He says he killed a human being on his 27th birthday.
His words are louder than the clatter of customers on this Veterans Day at Panera Bread in Oak Park Mall.
But the 29-year-old Army veteran from Lenexa, with baby-face cheeks and crinkly eyes, tells it so matter-of-factly, so dead on bluntly, it sounds normal.
He was pulling night-time guard duty in Iraq. A bullet whizzed past his head. Through the scope on his M-16, he found the shooter on top of a building nearly a mile away. Watched as the shooter popped his head above the railing and swung up his weapon for another try.
He tells how he saw the man's face long enough that he'll probably see it the rest of his life.
"That's one of the memories I brought back," Hank Eaton says. "But I never told my wife much about it. I didn't want her to get the secondary PTSD from me. This stuff is hard to hear. It can make you crazy."
He's read about post traumatic stress disorder. Tried to prepare for it before he deployed. Sought help for his symptoms after he left the Army. But since the shootings at Fort Hood last week, the worst of his own war experiences are streaming back in crystal-clear images, saddling him with insomnia and depression. Anger. Forgetfulness.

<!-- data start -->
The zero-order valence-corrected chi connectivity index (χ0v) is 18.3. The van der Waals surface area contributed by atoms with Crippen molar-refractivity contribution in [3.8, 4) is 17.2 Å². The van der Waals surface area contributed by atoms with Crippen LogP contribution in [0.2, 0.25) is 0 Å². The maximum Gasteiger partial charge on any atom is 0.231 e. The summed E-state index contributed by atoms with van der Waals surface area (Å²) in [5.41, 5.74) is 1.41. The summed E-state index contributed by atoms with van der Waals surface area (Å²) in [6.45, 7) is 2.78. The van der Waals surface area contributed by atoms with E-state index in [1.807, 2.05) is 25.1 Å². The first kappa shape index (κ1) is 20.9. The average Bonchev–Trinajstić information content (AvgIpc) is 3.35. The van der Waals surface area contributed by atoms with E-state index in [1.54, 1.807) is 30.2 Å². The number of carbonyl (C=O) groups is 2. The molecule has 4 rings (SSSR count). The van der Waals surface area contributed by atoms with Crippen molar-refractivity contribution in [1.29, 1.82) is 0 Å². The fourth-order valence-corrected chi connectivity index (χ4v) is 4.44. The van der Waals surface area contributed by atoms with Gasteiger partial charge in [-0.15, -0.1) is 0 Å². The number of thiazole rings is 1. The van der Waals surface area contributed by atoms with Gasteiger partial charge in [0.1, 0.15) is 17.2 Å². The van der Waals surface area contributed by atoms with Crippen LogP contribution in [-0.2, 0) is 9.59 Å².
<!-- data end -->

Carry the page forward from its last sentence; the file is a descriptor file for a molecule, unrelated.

Eaton is not alone. The Fort Hood shootings have plunged untold numbers of other veterans into roiling, rekindling emotions that many thought they had learned how to shut away.
"We've had many, many, many calls," says Thomas Demark, a staff psychiatrist who treats Eaton and others at the VA Medical Center in Kansas City. "These are calls from patients getting treatment. We’ve have several crisis situations."
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